Those who hoped that Anthony Vaccarello would present Saint Laurent's menswear in the Berlin club scene may not have had their fill on Monday night at the presentation of the French luxury brand's SS24 collection in the German capital. Instead of hip night club Berghain, the designer opted for a well-known building and showed a collection that blurred the boundaries of masculinity and femininity.
The collection with the intriguing name “Each man kills the thing he loves” was presented at Berlin’s well known art museum “Neue Nationalgalerie”. The architectural masterpiece, a glass pavilion crowned by a steel roof, was the last major building project of architect Mies van der Rohe. The location, whose corners and edges seemed to resemble the tailoring of a jacket, offered guests on Monday evening not only a view of Saint Laurent's latest presentation but also of Berlin's setting sun.
The looks of the collection were - in many ways - self-referential. Vaccarello followed in the footsteps of Yves Saint Laurent's legendary dinner jacket, a garment that challenged notions of femininity and masculinity as early as 1966, but it was also a clear continuation of last season - both for menswear and womenswear.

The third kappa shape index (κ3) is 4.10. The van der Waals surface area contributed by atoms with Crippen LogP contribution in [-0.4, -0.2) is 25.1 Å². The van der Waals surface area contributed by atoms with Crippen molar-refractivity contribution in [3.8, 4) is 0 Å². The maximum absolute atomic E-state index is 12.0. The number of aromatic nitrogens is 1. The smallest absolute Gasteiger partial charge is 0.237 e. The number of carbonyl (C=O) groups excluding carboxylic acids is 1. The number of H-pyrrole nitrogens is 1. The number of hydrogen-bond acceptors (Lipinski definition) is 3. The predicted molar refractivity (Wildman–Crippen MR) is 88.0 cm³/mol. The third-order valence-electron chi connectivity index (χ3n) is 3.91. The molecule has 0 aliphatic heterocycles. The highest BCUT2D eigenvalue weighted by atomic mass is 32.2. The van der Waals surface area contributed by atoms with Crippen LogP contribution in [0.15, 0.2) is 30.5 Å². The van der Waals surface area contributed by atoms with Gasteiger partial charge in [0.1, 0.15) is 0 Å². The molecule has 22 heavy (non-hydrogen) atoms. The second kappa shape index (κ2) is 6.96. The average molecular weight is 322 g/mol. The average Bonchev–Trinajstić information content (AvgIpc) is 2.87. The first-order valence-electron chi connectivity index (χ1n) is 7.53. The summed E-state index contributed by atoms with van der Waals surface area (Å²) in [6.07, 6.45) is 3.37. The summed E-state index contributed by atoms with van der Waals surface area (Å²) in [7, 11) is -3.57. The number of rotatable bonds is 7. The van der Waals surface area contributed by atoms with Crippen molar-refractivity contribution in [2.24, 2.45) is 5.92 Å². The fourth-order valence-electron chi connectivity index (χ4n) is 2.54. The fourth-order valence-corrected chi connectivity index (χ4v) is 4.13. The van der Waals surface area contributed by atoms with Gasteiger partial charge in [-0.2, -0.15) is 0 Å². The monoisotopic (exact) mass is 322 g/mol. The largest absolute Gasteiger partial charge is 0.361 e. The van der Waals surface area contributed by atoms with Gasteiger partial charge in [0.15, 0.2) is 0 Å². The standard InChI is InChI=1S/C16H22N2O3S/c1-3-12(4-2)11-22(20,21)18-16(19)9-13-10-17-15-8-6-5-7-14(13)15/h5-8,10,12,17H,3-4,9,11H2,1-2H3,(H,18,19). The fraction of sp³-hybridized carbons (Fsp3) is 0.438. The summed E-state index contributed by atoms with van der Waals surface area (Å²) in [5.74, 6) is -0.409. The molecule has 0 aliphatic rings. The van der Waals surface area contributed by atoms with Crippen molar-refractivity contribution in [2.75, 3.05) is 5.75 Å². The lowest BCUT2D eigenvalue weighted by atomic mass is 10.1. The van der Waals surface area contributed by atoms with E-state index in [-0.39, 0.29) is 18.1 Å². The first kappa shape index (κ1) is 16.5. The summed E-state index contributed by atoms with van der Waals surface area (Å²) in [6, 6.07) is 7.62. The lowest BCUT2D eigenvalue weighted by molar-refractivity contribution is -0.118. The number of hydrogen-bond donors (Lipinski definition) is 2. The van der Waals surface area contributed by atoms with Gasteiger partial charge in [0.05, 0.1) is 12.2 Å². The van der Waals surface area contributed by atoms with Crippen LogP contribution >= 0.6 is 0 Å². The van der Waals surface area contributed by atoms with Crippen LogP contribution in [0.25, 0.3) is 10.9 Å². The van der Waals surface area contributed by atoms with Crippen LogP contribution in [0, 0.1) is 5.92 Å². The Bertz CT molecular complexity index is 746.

Deja vu and shoulders like a sexy Frankenstein
For some time now, Saint Laurent's menswear seems to have been inspired by womenswear and vice versa. Vaccarello opened the spring/summer 2024 show in Berlin with a series of looks that, at first glance, almost evoked a deja vu, because they tied in directly with last season's womenswear.
Heavily accentuated shoulders reminiscent of a sexy Frankenstein were paired with slim, high-waisted trousers and heeled ankle boots. Trousers got a little wider as the show progressed, while formal shirts gave way to transparent blouses and low-cut tank tops, in cotton and silk.
In addition to a sensual mix of transparent materials - often with dots and leopard prints - there was silk as well as satin and also mousseline, a fabric that is firmly rooted in haute couture. These flowing materials lent lightness to pinstripes jackets or those in deep black. In addition, strict bow ties on shirt collars contrasted with halters and off-shoulder tops that accentuated the wearer's collarbone - charms usually skimped on in the traditional world of menswear.
This article was originally published on FashionUnited.de. Edited and translated by Simone Preuss.